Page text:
So, you might be a fan of Brittany’s awesome District Mixtape series of columns that we’ve been putting up. The idea is an age-old one, written about by novelists, charted by all the pop-trend-watchers, and beloved by anyone old than about 25 and younger than about 50. The age of the cassette tape mix was a golden one for music. 60 minutes of space, two cassette decks, a steady trigger finger, and a lot of love. If you want an excellent read about this stuff, grab Love is a Mixtape.
So, it’s with no small amount of sadness that this is what I saw this morning when I went to listen to Brittany’s latest concoction:
The RIAA shut them down. Probably for something like the Royalty Problem that is also potentially about to shutter Pandora. So, I’m a bit bummed today. We’ve (temporarily) lost a great tool for publishing our feature, (don’t worry, we’ll figure out how to get around it somehow.) but it seems doubly unfortunate that they went after this one.
The mixtape is probably RIAA’s biggest conundrum. It spreads the popularity of various songs and bands, so it’s a lot like radio in terms of its marketing effect, but it’s also a bit like getting something for nothing, and they hate that, because it offends their capitalist sensibilities (hell, it offends mine, but only a little bit, nothing to get all litigious about.) and thus their lawyers and lobbyists go to work. Well, they’ve finally found a way to go after distributed-mixtapes, in a method that seems to be designed at showing these new radio-esque upstarts who’s really running the show.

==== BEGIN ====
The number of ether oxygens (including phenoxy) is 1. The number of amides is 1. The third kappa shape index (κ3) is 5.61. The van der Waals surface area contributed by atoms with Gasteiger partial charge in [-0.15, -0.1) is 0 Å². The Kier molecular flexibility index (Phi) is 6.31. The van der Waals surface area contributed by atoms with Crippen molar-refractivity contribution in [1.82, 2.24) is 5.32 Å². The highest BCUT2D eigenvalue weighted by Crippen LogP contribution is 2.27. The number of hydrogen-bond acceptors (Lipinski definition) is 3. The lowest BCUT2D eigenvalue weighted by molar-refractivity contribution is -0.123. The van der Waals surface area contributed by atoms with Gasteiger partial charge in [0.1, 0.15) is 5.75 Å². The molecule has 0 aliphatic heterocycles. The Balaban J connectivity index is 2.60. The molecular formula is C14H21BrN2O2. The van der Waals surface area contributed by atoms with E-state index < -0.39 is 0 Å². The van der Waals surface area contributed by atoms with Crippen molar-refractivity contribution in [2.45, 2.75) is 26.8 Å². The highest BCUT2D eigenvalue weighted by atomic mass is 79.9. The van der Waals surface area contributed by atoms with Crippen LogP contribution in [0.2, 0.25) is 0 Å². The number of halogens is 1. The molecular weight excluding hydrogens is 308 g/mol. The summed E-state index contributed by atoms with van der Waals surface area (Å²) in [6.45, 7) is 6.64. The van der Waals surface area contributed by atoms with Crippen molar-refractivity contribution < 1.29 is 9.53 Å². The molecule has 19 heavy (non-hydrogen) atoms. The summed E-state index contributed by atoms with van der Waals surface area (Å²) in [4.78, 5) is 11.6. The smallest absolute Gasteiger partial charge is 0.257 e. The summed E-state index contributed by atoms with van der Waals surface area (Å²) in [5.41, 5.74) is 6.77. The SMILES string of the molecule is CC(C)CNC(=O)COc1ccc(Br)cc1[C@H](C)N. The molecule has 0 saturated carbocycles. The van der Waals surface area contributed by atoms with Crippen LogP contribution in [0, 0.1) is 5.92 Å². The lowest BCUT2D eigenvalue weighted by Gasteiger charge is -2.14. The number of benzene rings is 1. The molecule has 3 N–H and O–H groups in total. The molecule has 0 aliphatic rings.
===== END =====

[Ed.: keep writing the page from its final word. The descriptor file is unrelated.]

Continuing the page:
It’s a shame, really, that internet distribution is subject to a whole level of fees that terrestrial
crap radio never has to see or look at in any way. It doesn’t strike me as any less of a promotional venue, but yet, they seem to think it’s a more commercial operation than radio. But, I suppose, when you’re the 800lb gorilla, you get to smash what you want.